Although CWS is a relatively rare clinical syndrome and the symptoms might resolve spontaneously, the repeated attacks could result in permanent neurological deficits. The prognosis is poor and with a 7-day risk of stroke up to 60%.4 There are different hypotheses of the underlying pathophysiology of CWS. Therefore, different strategies have been considered, including thrombolysis, anticoagulation, dual oral antiplatelet agents, raising blood pressure or aggressive intravenous hydration (online supplementary table 1). However, to the best of our knowledge, currently, there is no effective strategy.
In our study, six patients (four in T-group II, two in non-T-group) had intravenous rt-PA at first but still had repeated attacks. One patient (#15) even had neurological deterioration (NIHSS increased from 5 to 11). The other five patients continue to have fluctuating symptoms during and after intravenous rt-PA. Our findings were consistent with a previous report in which nine patients treated by intravenous rt-PA but continue to have worsening of neurological function.11 Thrombolytic agents could activate platelet aggregation that in turn would cause the reocclusion of the recanalised artery by intravenous rt-PA.19One multicentre study showed 75% of the 12 patients treated by intravenous rt-PA had a favourable outcome.10 However, in this study, the inclusion criterion was defined as the succession of at least three recurrent episodes within a 72-hour period, which was different from those used a 24-hour time frame. The relative longer time frame might contribute to a higher rate of the good outcome.
Recent studies using high-resolution MRI in patients with CWS suggested that even when traditional cerebral vascular angiography (including CTA, magnetic resonance angiography or digital subtraction angiography) did not show any significant abnormality of large intracranial arteries, atherosclerotic plaques were discovered at branching point of the penetrating arteries, which could partially explain the underlying pathophysiology of CWS.20 21 These stereotypical attacks might be caused by the ‘thrombotic’ process and overactivation of platelets. In fact, in our case series, significant atherosclerotic changes (detected by CTA) were more common compared with those reported in the literatures (78.3% vs 14%).10 Although several reports showed the effectiveness of a combination of aspirin and loading dose of clopidogrel in some patients with CWS,22 23 the results were inconsistent. Such combination therapy was not consistently effective in our study either. We speculated that such inconsistency might be related to the limited efficacy of oral antiplatelet agents. Therefore, tirofiban, a more fast-acting and powerful platelet GP IIb/IIIa receptor inhibitor, might be a better agent to treat patients with CWS.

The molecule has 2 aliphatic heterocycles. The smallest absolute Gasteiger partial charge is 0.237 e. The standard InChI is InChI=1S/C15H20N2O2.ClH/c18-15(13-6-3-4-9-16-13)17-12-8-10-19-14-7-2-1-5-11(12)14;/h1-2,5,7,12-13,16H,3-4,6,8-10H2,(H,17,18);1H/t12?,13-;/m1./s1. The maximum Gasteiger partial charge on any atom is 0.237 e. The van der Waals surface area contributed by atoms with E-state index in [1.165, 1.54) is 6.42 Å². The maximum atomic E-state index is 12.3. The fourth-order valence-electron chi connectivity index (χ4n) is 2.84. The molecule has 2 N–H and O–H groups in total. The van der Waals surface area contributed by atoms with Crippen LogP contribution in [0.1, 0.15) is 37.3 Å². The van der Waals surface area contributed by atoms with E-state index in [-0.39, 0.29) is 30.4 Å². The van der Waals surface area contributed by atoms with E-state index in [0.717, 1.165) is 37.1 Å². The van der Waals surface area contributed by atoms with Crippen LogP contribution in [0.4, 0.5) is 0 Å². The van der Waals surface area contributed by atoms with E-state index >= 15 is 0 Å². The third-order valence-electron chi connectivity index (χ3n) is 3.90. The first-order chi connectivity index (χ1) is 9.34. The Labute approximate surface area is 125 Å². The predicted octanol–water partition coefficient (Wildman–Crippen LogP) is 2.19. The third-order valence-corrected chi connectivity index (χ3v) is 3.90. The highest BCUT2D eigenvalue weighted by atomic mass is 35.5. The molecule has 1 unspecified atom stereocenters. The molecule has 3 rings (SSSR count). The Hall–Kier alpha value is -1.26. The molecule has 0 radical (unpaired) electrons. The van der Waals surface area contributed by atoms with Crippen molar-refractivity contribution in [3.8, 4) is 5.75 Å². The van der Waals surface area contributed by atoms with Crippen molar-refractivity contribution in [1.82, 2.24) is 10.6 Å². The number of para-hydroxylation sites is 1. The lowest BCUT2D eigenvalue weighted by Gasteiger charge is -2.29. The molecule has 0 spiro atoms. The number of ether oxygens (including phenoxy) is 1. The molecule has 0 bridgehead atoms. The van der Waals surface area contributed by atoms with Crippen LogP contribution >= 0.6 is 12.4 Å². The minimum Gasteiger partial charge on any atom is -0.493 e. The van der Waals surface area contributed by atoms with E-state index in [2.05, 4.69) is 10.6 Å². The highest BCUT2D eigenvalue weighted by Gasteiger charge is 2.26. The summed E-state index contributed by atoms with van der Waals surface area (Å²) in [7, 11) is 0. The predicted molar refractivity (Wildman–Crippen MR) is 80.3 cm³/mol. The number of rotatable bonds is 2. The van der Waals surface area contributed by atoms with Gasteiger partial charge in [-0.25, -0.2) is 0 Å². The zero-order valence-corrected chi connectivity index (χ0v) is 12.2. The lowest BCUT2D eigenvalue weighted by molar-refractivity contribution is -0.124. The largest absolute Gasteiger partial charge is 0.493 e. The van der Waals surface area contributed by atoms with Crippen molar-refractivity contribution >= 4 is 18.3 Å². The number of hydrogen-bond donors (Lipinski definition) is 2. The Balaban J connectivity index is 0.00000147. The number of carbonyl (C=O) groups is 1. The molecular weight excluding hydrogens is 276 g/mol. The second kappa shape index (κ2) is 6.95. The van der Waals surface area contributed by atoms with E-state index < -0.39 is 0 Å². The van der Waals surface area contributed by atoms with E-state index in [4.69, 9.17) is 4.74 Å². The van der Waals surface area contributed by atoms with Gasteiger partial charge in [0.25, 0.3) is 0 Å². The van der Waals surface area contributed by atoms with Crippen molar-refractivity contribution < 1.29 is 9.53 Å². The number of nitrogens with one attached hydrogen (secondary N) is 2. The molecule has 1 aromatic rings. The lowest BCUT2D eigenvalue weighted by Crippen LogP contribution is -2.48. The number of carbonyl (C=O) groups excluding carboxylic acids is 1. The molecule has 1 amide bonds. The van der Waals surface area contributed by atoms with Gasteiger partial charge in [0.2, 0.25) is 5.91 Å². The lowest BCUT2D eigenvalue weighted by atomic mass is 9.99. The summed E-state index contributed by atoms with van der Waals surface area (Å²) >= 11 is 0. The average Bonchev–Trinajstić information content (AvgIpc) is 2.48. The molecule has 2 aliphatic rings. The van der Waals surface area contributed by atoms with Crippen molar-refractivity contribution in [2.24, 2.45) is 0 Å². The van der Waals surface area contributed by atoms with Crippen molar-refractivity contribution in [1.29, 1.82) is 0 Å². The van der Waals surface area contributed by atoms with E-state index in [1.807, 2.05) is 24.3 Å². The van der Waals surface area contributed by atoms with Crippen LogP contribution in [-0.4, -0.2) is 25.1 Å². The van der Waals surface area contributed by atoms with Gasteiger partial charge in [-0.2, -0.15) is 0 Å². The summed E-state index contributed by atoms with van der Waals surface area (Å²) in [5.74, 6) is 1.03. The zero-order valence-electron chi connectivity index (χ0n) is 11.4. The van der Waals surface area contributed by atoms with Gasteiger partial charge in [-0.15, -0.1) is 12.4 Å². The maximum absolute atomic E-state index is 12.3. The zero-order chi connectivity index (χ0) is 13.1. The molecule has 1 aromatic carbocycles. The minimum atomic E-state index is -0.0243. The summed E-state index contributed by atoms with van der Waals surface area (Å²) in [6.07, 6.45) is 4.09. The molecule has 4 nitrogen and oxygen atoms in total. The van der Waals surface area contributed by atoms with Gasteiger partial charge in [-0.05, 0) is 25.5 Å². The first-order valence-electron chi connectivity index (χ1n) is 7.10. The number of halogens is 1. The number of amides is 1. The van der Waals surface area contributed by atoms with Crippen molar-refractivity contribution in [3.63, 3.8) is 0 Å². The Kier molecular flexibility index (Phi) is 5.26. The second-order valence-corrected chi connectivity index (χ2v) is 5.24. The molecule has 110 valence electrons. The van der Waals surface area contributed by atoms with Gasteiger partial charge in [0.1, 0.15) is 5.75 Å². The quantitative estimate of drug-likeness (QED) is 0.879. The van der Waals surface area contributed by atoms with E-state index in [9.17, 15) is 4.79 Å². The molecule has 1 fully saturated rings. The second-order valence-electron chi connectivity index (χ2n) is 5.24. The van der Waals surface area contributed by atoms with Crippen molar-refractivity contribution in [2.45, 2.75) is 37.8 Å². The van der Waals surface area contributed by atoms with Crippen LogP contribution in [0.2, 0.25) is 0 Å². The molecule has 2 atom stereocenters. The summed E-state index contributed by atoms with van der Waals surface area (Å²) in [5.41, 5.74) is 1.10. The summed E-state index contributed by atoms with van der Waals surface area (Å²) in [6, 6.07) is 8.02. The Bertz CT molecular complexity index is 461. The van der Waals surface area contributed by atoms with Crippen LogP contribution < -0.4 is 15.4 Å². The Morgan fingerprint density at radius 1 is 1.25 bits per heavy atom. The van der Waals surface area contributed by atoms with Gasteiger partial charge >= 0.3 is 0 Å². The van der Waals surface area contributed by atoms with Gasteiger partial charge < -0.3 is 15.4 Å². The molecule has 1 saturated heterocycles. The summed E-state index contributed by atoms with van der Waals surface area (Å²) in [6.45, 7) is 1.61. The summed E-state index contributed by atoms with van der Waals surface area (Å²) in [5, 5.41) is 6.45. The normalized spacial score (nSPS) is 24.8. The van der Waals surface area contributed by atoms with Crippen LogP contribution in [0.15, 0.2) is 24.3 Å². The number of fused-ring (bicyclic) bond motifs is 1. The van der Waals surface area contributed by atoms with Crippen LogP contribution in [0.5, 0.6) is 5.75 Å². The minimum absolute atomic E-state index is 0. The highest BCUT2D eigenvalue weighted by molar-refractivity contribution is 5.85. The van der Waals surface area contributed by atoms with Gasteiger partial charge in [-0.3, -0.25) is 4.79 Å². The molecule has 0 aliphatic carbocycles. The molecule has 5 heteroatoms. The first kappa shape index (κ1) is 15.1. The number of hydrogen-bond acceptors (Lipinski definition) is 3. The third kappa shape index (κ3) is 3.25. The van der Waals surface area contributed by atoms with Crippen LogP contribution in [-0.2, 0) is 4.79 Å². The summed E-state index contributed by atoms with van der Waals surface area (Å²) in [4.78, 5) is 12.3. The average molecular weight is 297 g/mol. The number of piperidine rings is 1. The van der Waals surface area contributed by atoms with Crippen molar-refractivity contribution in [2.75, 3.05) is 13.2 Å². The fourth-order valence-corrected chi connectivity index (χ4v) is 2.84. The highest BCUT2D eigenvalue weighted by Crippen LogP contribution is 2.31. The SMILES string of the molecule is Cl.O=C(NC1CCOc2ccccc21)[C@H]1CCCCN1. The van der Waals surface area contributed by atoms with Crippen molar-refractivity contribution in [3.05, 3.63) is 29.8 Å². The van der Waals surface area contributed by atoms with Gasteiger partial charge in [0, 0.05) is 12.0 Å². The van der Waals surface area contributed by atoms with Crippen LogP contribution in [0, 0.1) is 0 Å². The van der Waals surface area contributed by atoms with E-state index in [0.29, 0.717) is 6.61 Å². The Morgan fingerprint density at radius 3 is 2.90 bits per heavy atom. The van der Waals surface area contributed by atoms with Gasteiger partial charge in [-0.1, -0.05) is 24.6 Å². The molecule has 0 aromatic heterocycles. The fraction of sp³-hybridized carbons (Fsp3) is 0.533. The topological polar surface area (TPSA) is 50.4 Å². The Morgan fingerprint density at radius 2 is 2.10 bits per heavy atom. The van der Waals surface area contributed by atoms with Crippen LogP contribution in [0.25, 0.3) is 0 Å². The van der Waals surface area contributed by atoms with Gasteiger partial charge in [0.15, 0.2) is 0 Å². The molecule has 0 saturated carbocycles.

In our study, patients in T-group I received intravenous tirofiban right after their admission. The clinical fluctuation was successfully stopped in 81.8% (9/11) of patients during the tirofiban infusion. In T-group II, intravenous tirofiban was administrated to remedy the failed therapy by intravenous rt-PA. Patients in this group had either partial or complete recovery after the additional tirofiban treatment. Notably, new episodes occurred during the maintenance phase of intravenous tirofiban or several hours after tirofiban stopped in 26.7% (4/15) of patients but quickly resolved after another loading dose of tirofiban. This phenomenon indirectly confirmed the likelihood of platelet hyperactivity and provided further evidence for the need of aggressive antiplatelet therapy in patients with CWS. Besides, continuous infusion (24–48 hours) with the repeated loading dose of tirofiban in this cohort of patients with CWS was safe. Neither any type of haemorrhage transformation nor thrombocytopaenia occurred before discharge.